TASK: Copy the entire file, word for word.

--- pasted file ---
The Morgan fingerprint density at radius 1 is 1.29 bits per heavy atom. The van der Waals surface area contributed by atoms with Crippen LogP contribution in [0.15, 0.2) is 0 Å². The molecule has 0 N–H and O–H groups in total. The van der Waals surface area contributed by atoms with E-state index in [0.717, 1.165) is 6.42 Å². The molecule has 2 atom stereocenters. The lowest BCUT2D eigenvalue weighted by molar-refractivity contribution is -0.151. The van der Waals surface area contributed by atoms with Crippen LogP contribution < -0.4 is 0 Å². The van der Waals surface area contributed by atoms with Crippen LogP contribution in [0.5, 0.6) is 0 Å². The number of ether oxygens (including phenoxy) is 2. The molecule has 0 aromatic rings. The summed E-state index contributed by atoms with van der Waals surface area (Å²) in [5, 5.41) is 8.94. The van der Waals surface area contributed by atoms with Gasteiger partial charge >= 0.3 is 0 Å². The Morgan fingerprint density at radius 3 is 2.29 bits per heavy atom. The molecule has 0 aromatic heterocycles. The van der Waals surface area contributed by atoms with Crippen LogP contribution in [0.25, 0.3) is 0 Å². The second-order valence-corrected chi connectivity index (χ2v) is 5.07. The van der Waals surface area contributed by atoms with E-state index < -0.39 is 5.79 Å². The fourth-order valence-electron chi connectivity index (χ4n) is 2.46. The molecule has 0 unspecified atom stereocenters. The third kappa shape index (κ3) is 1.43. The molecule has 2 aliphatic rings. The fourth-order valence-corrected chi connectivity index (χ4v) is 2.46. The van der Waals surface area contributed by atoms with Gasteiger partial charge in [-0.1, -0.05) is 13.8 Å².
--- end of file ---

The Morgan fingerprint density at radius 1 is 1.29 bits per heavy atom. The van der Waals surface area contributed by atoms with Crippen LogP contribution in [0.15, 0.2) is 0 Å². The molecule has 0 N–H and O–H groups in total. The van der Waals surface area contributed by atoms with E-state index in [0.717, 1.165) is 6.42 Å². The molecule has 2 atom stereocenters. The lowest BCUT2D eigenvalue weighted by molar-refractivity contribution is -0.151. The van der Waals surface area contributed by atoms with Crippen LogP contribution < -0.4 is 0 Å². The van der Waals surface area contributed by atoms with Crippen LogP contribution in [0.5, 0.6) is 0 Å². The number of ether oxygens (including phenoxy) is 2. The molecule has 0 aromatic rings. The summed E-state index contributed by atoms with van der Waals surface area (Å²) in [5, 5.41) is 8.94. The van der Waals surface area contributed by atoms with Gasteiger partial charge >= 0.3 is 0 Å². The Morgan fingerprint density at radius 3 is 2.29 bits per heavy atom. The molecule has 0 aromatic heterocycles. The van der Waals surface area contributed by atoms with Crippen LogP contribution in [0.25, 0.3) is 0 Å². The second-order valence-corrected chi connectivity index (χ2v) is 5.07. The van der Waals surface area contributed by atoms with E-state index < -0.39 is 5.79 Å². The fourth-order valence-electron chi connectivity index (χ4n) is 2.46. The molecule has 0 unspecified atom stereocenters. The third kappa shape index (κ3) is 1.43. The molecule has 2 aliphatic rings. The fourth-order valence-corrected chi connectivity index (χ4v) is 2.46. The van der Waals surface area contributed by atoms with Gasteiger partial charge in [-0.1, -0.05) is 13.8 Å².